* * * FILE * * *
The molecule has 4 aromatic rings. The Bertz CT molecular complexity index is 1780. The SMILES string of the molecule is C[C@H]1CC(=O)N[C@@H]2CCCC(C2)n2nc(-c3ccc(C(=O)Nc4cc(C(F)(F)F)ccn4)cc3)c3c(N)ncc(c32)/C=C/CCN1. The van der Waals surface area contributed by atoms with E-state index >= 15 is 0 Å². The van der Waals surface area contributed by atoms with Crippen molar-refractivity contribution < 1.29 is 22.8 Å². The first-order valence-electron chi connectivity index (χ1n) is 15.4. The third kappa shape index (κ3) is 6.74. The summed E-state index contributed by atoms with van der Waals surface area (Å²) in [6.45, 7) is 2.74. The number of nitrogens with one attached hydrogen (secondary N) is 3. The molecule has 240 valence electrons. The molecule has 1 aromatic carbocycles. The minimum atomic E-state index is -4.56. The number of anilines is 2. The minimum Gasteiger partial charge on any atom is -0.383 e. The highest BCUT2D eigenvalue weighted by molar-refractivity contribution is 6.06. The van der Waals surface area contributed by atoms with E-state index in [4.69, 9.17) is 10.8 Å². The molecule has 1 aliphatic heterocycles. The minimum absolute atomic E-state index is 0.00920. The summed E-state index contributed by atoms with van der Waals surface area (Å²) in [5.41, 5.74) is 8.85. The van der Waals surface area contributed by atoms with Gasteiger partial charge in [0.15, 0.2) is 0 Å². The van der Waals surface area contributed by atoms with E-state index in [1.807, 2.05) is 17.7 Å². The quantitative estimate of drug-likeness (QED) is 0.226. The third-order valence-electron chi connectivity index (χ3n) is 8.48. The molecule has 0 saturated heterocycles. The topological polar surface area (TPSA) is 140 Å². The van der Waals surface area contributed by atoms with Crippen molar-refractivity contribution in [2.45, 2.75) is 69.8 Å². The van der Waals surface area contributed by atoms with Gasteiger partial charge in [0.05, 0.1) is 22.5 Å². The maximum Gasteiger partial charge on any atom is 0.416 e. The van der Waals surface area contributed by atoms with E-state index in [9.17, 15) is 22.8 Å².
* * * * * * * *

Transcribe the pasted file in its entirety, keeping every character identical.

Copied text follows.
The molecule has 4 aromatic rings. The Bertz CT molecular complexity index is 1780. The SMILES string of the molecule is C[C@H]1CC(=O)N[C@@H]2CCCC(C2)n2nc(-c3ccc(C(=O)Nc4cc(C(F)(F)F)ccn4)cc3)c3c(N)ncc(c32)/C=C/CCN1. The van der Waals surface area contributed by atoms with E-state index >= 15 is 0 Å². The van der Waals surface area contributed by atoms with Crippen molar-refractivity contribution < 1.29 is 22.8 Å². The first-order valence-electron chi connectivity index (χ1n) is 15.4. The third kappa shape index (κ3) is 6.74. The summed E-state index contributed by atoms with van der Waals surface area (Å²) in [6.45, 7) is 2.74. The number of nitrogens with one attached hydrogen (secondary N) is 3. The molecule has 240 valence electrons. The molecule has 1 aromatic carbocycles. The minimum atomic E-state index is -4.56. The number of anilines is 2. The minimum Gasteiger partial charge on any atom is -0.383 e. The highest BCUT2D eigenvalue weighted by molar-refractivity contribution is 6.06. The van der Waals surface area contributed by atoms with E-state index in [4.69, 9.17) is 10.8 Å². The molecule has 1 aliphatic heterocycles. The minimum absolute atomic E-state index is 0.00920. The summed E-state index contributed by atoms with van der Waals surface area (Å²) in [5.41, 5.74) is 8.85. The van der Waals surface area contributed by atoms with Gasteiger partial charge in [0.15, 0.2) is 0 Å². The van der Waals surface area contributed by atoms with E-state index in [1.807, 2.05) is 17.7 Å². The quantitative estimate of drug-likeness (QED) is 0.226. The third-order valence-electron chi connectivity index (χ3n) is 8.48. The molecule has 0 saturated heterocycles. The topological polar surface area (TPSA) is 140 Å². The van der Waals surface area contributed by atoms with Crippen molar-refractivity contribution in [2.45, 2.75) is 69.8 Å². The van der Waals surface area contributed by atoms with Gasteiger partial charge in [0.05, 0.1) is 22.5 Å². The maximum Gasteiger partial charge on any atom is 0.416 e. The van der Waals surface area contributed by atoms with E-state index in [9.17, 15) is 22.8 Å².